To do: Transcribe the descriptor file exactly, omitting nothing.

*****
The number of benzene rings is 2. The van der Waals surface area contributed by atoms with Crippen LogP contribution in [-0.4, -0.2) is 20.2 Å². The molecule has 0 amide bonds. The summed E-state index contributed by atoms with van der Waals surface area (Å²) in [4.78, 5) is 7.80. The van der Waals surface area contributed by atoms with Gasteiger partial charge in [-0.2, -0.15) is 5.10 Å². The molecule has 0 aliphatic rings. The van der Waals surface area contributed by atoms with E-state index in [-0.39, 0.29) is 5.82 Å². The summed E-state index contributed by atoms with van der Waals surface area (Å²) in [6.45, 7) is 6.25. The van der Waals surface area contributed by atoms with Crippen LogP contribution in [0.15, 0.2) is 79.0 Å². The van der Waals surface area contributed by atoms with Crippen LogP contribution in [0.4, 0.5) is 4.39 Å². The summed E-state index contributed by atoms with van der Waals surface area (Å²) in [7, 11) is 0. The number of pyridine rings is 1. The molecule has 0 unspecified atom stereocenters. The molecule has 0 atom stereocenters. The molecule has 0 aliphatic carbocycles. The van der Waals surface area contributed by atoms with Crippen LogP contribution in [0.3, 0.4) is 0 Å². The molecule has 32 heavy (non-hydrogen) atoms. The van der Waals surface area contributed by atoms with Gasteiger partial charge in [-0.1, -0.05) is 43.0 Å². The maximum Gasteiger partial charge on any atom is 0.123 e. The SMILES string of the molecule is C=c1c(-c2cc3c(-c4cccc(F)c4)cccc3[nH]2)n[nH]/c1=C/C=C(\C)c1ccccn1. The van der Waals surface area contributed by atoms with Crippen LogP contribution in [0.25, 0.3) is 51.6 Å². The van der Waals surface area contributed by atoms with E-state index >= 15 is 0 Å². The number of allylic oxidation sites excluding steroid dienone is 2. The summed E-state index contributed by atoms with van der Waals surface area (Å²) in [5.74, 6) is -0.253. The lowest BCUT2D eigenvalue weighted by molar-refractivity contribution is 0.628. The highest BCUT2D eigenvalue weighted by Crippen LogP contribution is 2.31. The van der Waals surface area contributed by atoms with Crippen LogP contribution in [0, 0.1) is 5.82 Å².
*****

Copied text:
The number of benzene rings is 2. The van der Waals surface area contributed by atoms with Crippen LogP contribution in [-0.4, -0.2) is 20.2 Å². The molecule has 0 amide bonds. The summed E-state index contributed by atoms with van der Waals surface area (Å²) in [4.78, 5) is 7.80. The van der Waals surface area contributed by atoms with Gasteiger partial charge in [-0.2, -0.15) is 5.10 Å². The molecule has 0 aliphatic rings. The van der Waals surface area contributed by atoms with E-state index in [-0.39, 0.29) is 5.82 Å². The summed E-state index contributed by atoms with van der Waals surface area (Å²) in [6.45, 7) is 6.25. The van der Waals surface area contributed by atoms with Crippen LogP contribution in [0.15, 0.2) is 79.0 Å². The van der Waals surface area contributed by atoms with Crippen LogP contribution in [0.4, 0.5) is 4.39 Å². The summed E-state index contributed by atoms with van der Waals surface area (Å²) in [7, 11) is 0. The number of pyridine rings is 1. The molecule has 0 unspecified atom stereocenters. The molecule has 0 atom stereocenters. The molecule has 0 aliphatic carbocycles. The van der Waals surface area contributed by atoms with Crippen LogP contribution in [0.3, 0.4) is 0 Å². The molecule has 32 heavy (non-hydrogen) atoms. The van der Waals surface area contributed by atoms with Gasteiger partial charge in [-0.1, -0.05) is 43.0 Å². The maximum Gasteiger partial charge on any atom is 0.123 e. The SMILES string of the molecule is C=c1c(-c2cc3c(-c4cccc(F)c4)cccc3[nH]2)n[nH]/c1=C/C=C(\C)c1ccccn1. The van der Waals surface area contributed by atoms with Crippen LogP contribution in [0.25, 0.3) is 51.6 Å². The van der Waals surface area contributed by atoms with E-state index >= 15 is 0 Å². The number of allylic oxidation sites excluding steroid dienone is 2. The summed E-state index contributed by atoms with van der Waals surface area (Å²) in [5.74, 6) is -0.253. The lowest BCUT2D eigenvalue weighted by molar-refractivity contribution is 0.628. The highest BCUT2D eigenvalue weighted by Crippen LogP contribution is 2.31. The van der Waals surface area contributed by atoms with Crippen LogP contribution in [0, 0.1) is 5.82 Å².